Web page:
The Lebanese Philharmonic Orchestra is seen performing Beethoven’s Ninth Symphony, Dec. 1, 2017, at St. George Maronite Cathedral.
Photo The Daily Star /Moahamad Azakir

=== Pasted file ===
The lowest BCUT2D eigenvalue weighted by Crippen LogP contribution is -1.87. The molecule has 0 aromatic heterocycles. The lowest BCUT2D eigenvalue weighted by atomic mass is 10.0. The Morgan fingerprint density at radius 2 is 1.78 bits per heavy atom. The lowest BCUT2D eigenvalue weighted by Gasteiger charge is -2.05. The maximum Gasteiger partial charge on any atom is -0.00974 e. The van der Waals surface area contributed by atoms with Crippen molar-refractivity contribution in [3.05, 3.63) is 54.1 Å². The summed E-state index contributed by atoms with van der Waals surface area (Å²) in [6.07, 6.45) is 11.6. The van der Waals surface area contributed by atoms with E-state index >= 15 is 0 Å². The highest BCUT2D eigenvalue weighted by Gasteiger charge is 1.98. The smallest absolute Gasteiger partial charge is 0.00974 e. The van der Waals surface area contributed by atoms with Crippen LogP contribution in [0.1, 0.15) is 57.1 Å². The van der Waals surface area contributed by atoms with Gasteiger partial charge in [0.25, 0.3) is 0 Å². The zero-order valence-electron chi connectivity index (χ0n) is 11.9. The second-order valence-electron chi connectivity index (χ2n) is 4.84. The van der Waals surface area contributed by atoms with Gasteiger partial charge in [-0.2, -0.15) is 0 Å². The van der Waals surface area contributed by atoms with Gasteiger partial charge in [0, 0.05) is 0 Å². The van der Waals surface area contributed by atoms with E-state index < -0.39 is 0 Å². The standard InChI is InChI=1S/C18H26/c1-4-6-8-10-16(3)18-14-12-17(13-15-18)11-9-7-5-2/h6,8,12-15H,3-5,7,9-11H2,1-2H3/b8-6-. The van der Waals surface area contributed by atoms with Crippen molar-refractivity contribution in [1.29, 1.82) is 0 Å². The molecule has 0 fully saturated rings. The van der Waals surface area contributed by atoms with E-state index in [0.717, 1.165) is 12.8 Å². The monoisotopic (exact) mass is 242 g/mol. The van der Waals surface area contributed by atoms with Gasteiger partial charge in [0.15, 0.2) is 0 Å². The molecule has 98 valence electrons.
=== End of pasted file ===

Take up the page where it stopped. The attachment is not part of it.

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The day after performing at the Baalbeck International Festival, Octavian Gheorghiu, lead clarinettist in the Lebanese Philharmonic Orchestra, drives his Romanian-made Dacia Duster through Mount Lebanon's winding roads.The Gheorghius are among the nearly 30 Romanians in Lebanon's 90-strong symphonic orchestra. After the Lebanese themselves, Romanians are the most numerous nationality in the LPO. Maestro Walid Gholmieh, the former president of the Lebanese National Higher Conservatory of Music, founded the LPO in 1998 . He determined the pool of talent among Lebanese musicians wasn't sufficient to sustain the LPO, so in the 2000s Gholmieh set off on a series of trips, to audition European musicians.Since the LPO sponsors their status, the players are forbidden to perform individually or in other ensembles without a permit.According to Lubnan Baalbaki, a Romanian-educated LPO conductor, there's a number of complementary reasons that make it hard to form a Lebanese-only symphonic orchestra.With over 30 concerts per season, the orchestra and symphonic music in Lebanon are blossoming and, Baalbaki says Romanians have undoubtedly played a big part in doing that.
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